Mesquite Poets' History

During the fall of 2006, the late Lowell E. “Butch” Burkholder offered a workshop in writing and reciting cowboy poetry at the Mesquite Fine Arts Center, sponsored by Virign Valley Artists Association.  It formed to give local people an opportunity to learn to write their own verse.   About a dozen people showed up and that number, more or less, followed for many years.  Butch Burkholder, Don Sims and Lee Kimberlin were on hand, along with Butch’s friend, Sam Jackson, a noted cowboy poet from Kanab, UT, to help the whole group get started in writing.  Butch wanted “true” rhymes, not “close” rhymes.  He said they should write their own poetry, not recite anyone else’s.   

Butch, a soft-spoken, witty, humble, man, who wasn’t even a cowboy and seldom rode horses, said the group should put on a Hootenanny program.

The first Cowboy Poetry Hootenanny was presented on Saturday, April 7, 2007.  Butch MC’d the show at the newly remodeled Mesquite Community Theatre, after which that venue served as the location for future shows.  Smoke Wade, another poet, with a seasonal home in Mesquite, joined in with all the poets, reciting poems and telling stories.  There was also sing-along music accompanied by guitar pickers from Overton and Logandale, Nevada, and line dancers for entertainment.  Butch led the group for about 18 months, before passing away.  A fine, specially made wooden lectern was built in Butch’s honor and is still used today in shows at the theatre.  A theatre seat is also dedicated in his name.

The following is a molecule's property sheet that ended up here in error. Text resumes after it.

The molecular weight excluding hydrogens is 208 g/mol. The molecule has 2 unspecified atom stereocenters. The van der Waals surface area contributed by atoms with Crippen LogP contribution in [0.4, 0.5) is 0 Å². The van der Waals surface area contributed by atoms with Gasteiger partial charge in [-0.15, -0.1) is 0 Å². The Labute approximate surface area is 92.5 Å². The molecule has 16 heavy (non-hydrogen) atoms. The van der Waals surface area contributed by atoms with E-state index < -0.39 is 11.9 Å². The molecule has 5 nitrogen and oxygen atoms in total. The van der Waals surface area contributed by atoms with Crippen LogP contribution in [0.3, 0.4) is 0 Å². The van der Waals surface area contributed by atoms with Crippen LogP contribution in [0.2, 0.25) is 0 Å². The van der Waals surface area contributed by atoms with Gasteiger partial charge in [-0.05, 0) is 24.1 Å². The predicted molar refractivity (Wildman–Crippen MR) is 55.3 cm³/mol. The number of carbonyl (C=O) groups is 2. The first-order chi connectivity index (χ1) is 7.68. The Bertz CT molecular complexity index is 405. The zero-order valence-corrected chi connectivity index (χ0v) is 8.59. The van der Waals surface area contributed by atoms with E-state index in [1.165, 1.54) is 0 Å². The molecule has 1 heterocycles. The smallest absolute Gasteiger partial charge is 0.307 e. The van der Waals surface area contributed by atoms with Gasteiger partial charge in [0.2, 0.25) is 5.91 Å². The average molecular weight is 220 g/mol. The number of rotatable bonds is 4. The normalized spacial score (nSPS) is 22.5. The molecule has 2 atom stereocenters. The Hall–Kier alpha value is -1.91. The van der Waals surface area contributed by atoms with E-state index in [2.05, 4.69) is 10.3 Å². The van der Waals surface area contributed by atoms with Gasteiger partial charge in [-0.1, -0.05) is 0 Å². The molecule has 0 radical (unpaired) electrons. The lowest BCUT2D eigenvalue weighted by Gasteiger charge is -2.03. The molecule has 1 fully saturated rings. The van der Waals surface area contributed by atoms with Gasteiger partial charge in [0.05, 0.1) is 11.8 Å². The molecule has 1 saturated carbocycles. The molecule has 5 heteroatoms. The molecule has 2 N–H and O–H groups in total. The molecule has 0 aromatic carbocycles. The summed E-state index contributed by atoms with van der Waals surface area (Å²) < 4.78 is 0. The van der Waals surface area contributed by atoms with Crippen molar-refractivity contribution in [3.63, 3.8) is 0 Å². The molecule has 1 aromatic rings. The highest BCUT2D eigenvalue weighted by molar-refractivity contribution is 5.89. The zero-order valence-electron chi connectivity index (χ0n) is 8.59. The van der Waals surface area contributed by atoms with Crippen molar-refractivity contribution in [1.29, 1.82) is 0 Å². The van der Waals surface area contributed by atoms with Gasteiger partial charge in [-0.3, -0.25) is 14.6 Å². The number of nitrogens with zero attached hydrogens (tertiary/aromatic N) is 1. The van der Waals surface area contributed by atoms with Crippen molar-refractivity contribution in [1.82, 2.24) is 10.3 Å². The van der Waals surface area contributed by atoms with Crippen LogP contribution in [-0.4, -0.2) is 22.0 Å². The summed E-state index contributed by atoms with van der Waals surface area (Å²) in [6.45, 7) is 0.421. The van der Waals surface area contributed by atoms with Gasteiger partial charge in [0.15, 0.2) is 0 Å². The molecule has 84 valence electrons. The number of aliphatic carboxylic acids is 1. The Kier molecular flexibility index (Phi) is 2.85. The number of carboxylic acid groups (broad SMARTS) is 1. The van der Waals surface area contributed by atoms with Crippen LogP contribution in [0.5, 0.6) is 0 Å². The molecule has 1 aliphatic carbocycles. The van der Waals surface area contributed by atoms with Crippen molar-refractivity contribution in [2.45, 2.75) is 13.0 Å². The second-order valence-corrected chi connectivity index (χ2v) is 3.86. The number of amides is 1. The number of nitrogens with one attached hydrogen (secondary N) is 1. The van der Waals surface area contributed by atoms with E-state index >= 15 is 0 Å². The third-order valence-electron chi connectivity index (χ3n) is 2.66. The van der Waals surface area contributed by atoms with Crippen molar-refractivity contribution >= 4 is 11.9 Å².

Butch’s good friend, Harlo Birkholz, took over for Butch.  Harlo allowed poets to recite other authors’ works, and for those who could not memorize, to read others’ works.  That opened the way for more people to participate.  

Through the years new poets joined the group, while others moved on.  Several members of the group have taken turns in leading and directing the production of the annual show.  In 2011 the show evolved from the Cowboy Hootenanny to the Mesquite Western Roundup.  It is now sponsored by the Mesquite Arts Council and held every February at the Mesquite Community Theater for a matinee and an evening show.

The desire to preserve the tradition of the cowboy west lives on in the Mesquite Western Roundup.  It has built up a loyal audience inside and outside the community who enjoy being involved with quality western music and cowboy poetry.
Some of the past performers are shown in the following link.  There is limited data on some of them.
Past Performers